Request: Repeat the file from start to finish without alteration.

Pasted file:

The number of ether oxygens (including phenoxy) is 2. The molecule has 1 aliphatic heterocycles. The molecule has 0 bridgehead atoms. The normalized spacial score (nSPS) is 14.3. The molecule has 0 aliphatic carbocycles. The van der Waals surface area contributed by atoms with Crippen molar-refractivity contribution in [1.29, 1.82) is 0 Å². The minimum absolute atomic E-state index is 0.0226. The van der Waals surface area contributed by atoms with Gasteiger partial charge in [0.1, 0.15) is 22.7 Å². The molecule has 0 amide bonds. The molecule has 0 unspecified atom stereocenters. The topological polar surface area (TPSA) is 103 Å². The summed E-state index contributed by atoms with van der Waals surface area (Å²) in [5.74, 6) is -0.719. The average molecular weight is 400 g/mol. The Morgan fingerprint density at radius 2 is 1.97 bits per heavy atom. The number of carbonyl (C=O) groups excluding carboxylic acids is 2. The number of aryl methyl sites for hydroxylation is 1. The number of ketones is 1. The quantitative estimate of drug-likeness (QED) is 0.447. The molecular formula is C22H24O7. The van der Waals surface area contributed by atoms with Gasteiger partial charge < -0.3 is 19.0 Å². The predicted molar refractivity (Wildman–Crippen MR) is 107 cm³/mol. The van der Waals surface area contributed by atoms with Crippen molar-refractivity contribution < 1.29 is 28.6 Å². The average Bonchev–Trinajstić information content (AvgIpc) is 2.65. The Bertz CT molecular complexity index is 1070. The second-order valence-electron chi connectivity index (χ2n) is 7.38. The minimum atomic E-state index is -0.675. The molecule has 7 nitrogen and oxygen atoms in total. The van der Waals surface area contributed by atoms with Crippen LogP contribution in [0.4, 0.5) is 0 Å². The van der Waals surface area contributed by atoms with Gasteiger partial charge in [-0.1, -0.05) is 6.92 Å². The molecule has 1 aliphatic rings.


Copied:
The number of ether oxygens (including phenoxy) is 2. The molecule has 1 aliphatic heterocycles. The molecule has 0 bridgehead atoms. The normalized spacial score (nSPS) is 14.3. The molecule has 0 aliphatic carbocycles. The van der Waals surface area contributed by atoms with Crippen molar-refractivity contribution in [1.29, 1.82) is 0 Å². The minimum absolute atomic E-state index is 0.0226. The van der Waals surface area contributed by atoms with Gasteiger partial charge in [0.1, 0.15) is 22.7 Å². The molecule has 0 amide bonds. The molecule has 0 unspecified atom stereocenters. The topological polar surface area (TPSA) is 103 Å². The summed E-state index contributed by atoms with van der Waals surface area (Å²) in [5.74, 6) is -0.719. The average molecular weight is 400 g/mol. The Morgan fingerprint density at radius 2 is 1.97 bits per heavy atom. The number of carbonyl (C=O) groups excluding carboxylic acids is 2. The number of aryl methyl sites for hydroxylation is 1. The number of ketones is 1. The quantitative estimate of drug-likeness (QED) is 0.447. The molecular formula is C22H24O7. The van der Waals surface area contributed by atoms with Gasteiger partial charge < -0.3 is 19.0 Å². The predicted molar refractivity (Wildman–Crippen MR) is 107 cm³/mol. The van der Waals surface area contributed by atoms with Crippen molar-refractivity contribution < 1.29 is 28.6 Å². The average Bonchev–Trinajstić information content (AvgIpc) is 2.65. The Bertz CT molecular complexity index is 1070. The second-order valence-electron chi connectivity index (χ2n) is 7.38. The minimum atomic E-state index is -0.675. The molecule has 7 nitrogen and oxygen atoms in total. The van der Waals surface area contributed by atoms with Crippen LogP contribution in [0.4, 0.5) is 0 Å². The van der Waals surface area contributed by atoms with Gasteiger partial charge in [-0.1, -0.05) is 6.92 Å². The molecule has 1 aliphatic rings.